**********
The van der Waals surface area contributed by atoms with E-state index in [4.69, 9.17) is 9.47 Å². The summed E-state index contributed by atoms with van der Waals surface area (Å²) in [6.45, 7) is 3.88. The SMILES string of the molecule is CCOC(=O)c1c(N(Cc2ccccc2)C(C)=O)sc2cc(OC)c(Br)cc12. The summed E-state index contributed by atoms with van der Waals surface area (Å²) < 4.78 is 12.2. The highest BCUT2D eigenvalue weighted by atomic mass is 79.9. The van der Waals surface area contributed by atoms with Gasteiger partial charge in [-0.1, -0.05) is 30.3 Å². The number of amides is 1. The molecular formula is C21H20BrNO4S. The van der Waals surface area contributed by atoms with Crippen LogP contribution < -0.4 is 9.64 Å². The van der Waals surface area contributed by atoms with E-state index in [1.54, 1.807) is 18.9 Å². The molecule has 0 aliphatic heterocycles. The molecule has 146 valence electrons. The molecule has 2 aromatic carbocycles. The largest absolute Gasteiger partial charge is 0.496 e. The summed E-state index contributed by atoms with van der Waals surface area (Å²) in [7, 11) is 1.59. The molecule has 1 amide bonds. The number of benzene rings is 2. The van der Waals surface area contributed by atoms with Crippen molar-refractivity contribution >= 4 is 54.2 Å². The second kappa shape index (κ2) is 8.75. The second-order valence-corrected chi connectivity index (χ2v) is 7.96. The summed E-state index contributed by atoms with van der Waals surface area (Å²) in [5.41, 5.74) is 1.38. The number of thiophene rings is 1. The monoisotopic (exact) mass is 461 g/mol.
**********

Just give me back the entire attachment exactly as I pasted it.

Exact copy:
The van der Waals surface area contributed by atoms with E-state index in [4.69, 9.17) is 9.47 Å². The summed E-state index contributed by atoms with van der Waals surface area (Å²) in [6.45, 7) is 3.88. The SMILES string of the molecule is CCOC(=O)c1c(N(Cc2ccccc2)C(C)=O)sc2cc(OC)c(Br)cc12. The summed E-state index contributed by atoms with van der Waals surface area (Å²) < 4.78 is 12.2. The highest BCUT2D eigenvalue weighted by atomic mass is 79.9. The van der Waals surface area contributed by atoms with Gasteiger partial charge in [-0.1, -0.05) is 30.3 Å². The number of amides is 1. The molecular formula is C21H20BrNO4S. The van der Waals surface area contributed by atoms with Crippen LogP contribution < -0.4 is 9.64 Å². The van der Waals surface area contributed by atoms with E-state index in [1.54, 1.807) is 18.9 Å². The molecule has 0 aliphatic heterocycles. The molecule has 146 valence electrons. The molecule has 2 aromatic carbocycles. The largest absolute Gasteiger partial charge is 0.496 e. The summed E-state index contributed by atoms with van der Waals surface area (Å²) in [7, 11) is 1.59. The molecule has 1 amide bonds. The number of benzene rings is 2. The van der Waals surface area contributed by atoms with Crippen molar-refractivity contribution >= 4 is 54.2 Å². The second kappa shape index (κ2) is 8.75. The second-order valence-corrected chi connectivity index (χ2v) is 7.96. The summed E-state index contributed by atoms with van der Waals surface area (Å²) in [5.41, 5.74) is 1.38. The number of thiophene rings is 1. The monoisotopic (exact) mass is 461 g/mol.